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Frank Barron Morrison | 1938

Leading animal science researcher, educator and animal nutrition expert.

1887 -1958 | Artist: Othmar J. Hoffler (1893-1954)



Impact & Accomplishments


A gifted student, Frank B. Morrison spent three years teaching after high school, to earn tuition funds for the University of Wisconsin, where he enrolled in 1907. During his sophomore year, he applied to assist Dean William Arnon Henry with revisions of the seminal textbook, Feeds and Feeding, a project he would continue through multiple editions over four decades, becoming the sole author after Henry’s death.


Morrison received a bachelor’s degree in agricultural chemistry in 1911 and began teaching at the university. A full professor by 1919, Morrison also served as assistant director of the agricultural experiment station there, from 1915 to 1927. He was also secretary and president of the American Society of Animal Nutrition early in his career.


In 1927, Professor Morrison moved to New York to direct the agricultural experiment stations at Ithaca and Geneva, and the next year, was named head of the Department of Animal Husbandry at Cornell University. A revered teacher, Professor Morrison attracted many graduate students and many international students to Cornell, and he directed a wide variety of feeding and nutrition investigations. In 1938, Morrison established a division of animal breeding and artificial insemination. After reducing his teaching schedule (and accepting no salary) to allow more time for his research, Morrison retired in 1955.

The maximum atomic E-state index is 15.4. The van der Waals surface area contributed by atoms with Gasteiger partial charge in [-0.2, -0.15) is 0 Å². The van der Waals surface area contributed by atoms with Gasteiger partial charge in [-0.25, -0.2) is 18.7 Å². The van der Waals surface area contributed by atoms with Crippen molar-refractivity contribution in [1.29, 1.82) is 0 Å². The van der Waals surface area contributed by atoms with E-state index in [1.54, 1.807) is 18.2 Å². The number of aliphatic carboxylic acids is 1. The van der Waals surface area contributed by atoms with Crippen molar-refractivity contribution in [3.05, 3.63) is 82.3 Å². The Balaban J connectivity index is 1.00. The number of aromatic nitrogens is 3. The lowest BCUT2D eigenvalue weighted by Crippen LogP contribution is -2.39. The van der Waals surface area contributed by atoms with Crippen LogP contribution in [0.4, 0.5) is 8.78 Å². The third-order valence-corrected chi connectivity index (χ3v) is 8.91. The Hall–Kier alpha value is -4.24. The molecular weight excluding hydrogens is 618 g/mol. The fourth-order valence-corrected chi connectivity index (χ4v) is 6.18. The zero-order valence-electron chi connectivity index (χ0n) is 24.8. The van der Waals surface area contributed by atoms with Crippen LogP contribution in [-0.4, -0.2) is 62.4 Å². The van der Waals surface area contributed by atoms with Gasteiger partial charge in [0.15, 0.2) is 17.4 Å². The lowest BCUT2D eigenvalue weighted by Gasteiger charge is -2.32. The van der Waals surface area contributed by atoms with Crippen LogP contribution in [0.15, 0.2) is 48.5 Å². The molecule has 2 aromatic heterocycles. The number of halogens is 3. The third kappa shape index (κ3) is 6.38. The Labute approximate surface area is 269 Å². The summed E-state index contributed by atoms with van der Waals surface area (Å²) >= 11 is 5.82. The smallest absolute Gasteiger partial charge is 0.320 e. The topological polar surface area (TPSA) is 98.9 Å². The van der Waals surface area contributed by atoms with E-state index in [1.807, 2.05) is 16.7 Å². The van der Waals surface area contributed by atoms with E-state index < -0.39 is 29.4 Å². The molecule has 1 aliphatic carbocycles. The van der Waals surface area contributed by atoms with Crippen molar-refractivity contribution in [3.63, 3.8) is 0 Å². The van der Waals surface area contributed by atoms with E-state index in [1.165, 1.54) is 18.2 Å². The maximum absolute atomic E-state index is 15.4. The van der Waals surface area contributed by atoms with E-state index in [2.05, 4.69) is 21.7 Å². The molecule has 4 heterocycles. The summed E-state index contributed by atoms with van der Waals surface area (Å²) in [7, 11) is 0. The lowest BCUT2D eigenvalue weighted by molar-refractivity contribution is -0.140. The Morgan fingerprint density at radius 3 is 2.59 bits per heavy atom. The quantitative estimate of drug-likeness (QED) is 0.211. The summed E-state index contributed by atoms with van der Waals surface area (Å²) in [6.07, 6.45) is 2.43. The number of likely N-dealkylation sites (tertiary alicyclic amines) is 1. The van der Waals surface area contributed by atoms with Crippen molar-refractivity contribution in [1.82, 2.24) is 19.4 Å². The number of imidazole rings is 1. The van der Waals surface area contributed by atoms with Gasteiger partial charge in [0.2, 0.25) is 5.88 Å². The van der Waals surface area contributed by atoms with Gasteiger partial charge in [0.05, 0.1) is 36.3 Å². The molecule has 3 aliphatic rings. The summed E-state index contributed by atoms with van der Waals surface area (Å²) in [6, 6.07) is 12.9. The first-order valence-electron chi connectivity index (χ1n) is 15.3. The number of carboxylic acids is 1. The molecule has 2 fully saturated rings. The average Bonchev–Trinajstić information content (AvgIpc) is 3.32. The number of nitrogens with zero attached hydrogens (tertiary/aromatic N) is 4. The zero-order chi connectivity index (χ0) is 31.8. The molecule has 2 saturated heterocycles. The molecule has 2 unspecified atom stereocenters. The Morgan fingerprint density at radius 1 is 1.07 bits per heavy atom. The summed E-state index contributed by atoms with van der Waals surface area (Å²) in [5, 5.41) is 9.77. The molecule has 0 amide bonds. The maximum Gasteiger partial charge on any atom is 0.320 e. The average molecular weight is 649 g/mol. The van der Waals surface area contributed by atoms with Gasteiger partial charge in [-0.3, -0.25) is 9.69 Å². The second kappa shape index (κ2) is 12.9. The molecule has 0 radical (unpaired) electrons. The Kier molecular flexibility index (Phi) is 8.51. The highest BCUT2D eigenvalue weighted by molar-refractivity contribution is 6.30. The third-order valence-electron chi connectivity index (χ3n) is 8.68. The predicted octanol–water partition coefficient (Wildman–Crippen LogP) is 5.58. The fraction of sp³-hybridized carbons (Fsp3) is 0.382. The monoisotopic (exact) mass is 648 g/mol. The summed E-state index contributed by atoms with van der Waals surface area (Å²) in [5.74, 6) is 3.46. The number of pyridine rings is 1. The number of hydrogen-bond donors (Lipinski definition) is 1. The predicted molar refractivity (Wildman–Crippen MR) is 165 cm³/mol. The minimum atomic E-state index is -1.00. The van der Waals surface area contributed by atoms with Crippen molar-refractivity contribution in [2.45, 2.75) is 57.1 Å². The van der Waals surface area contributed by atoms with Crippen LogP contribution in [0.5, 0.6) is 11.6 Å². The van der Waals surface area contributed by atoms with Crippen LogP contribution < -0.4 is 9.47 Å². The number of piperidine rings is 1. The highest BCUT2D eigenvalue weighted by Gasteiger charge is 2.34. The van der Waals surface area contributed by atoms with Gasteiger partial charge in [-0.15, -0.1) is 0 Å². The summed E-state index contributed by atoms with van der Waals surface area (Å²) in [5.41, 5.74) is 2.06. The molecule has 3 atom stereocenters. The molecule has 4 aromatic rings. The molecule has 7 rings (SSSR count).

He had established the American Society of Animal Science Morrison Award—a cash prize for outstanding research—and an endowed fellowship at Cornell, as lasting contributions to scientific work in livestock production. His alma mater and the University of Vermont each awarded him honorary doctorates.


Did You Know?


The Frank B. Morrison Hall was dedicated September 1961 at Cornell University.


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